NEW YORK - Ryan Madson took more than a World Series ring out of last season.

By pitching several big innings in so many postseason games as the setup man for Brad Lidge, the 28-year-old righthander also gained enough confidence to convince himself he can be a quality closer.

After learning that Lidge was placed on the 15-day disabled list with a sprained right knee yesterday and that he had moved into the closer's role, Madson said he was ready.

"This year, yeah, more than the previous years, just because in the playoffs and World Series, every inning was big," Madson said before the Phillies opened a three-game series against the New York Mets at Citi Field. "I'm more prepared this year than I have been in the past."

With a searing fastball that frequently reaches 96 m.p.h. and a paralyzing change-up, Madson leaves little doubt that he has a closer's arsenal. He has had three save opportunities this season, blowing one. Overall, though, he has been outstanding. Madson went into last night's game with 12 straight scoreless appearances covering 102/3 innings. He had inherited five runners and allowed none to score. He had not allowed a run since May 16 and had given up only seven in his 29 appearances. Madson was 2-1 with a 2.22 ERA.

"I could have just done my thing in the seventh and eighth innings for the next couple years and been happy with that, but now I have to get it done so [Lidge] doesn't feel the pressure to rush back because we'll need him," Madson said.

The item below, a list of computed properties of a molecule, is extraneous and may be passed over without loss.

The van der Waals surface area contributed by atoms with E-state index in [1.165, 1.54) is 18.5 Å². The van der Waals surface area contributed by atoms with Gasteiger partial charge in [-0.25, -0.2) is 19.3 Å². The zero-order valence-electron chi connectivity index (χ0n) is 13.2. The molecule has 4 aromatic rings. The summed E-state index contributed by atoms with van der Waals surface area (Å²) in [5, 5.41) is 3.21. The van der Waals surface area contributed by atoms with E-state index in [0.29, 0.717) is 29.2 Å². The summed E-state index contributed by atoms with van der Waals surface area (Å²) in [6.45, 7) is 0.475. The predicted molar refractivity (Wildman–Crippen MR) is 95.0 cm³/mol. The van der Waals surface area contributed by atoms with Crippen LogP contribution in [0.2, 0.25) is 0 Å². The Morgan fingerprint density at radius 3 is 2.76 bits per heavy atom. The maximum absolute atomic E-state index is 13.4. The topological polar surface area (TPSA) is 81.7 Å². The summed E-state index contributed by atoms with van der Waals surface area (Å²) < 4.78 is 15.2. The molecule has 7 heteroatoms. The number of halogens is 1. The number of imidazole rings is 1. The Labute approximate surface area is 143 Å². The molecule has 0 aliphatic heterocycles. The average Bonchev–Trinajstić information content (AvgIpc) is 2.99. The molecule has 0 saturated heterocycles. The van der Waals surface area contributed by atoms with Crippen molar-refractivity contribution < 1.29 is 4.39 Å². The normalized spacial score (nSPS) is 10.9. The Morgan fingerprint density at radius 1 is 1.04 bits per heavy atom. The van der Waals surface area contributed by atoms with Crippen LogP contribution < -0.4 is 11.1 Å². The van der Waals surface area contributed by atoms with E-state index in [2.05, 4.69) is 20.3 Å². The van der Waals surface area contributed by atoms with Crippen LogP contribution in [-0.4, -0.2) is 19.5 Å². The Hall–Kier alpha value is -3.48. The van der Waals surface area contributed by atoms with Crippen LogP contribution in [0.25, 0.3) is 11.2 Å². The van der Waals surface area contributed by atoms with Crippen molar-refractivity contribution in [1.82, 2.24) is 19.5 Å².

Madson said the main difference between being a setup man and a closer is that a closer knows he is definitely going to pitch in certain situations.

"I guess it's nice to know when you'll definitely be coming in for one inning," he said.

Phillies manager Charlie Manuel sounded confident that Madson could do the job.

"He's definitely got the talent and I think he's earned a shot," Manuel said. "If Brad can't go, he's definitely the guy I want to put in there."

Phils add catcher

The Phillies called up well-traveled catcher Paul Bako from Reading to fill Lidge's spot on the roster.

The Phils signed Bako to a minor-league contract May 18. He was released by the Chicago Cubs late in spring training. The Phillies are Bako's 11th stop on a major-league journey that began with Detroit in 1998. He will be 37 on June 20.

Manuel said the addition of Bako would allow him to use Chris Coste as a righthanded pinch-hitter earlier in games. The Phillies have been searching for a righthanded pinch-hitter all season. John Mayberry Jr. briefly filled the role, but the team decided that Mayberry would be better served playing every day at Lehigh Valley.

"I can get Coste in the game against lefties from the sixth inning on instead of having to wait until the eighth or ninth, and sometimes he doesn't even get to hit," Manuel said.

In 10 games at Reading, Bako batted .357 with 10 RBIs.

The move means the Phillies will go with 12 pitchers.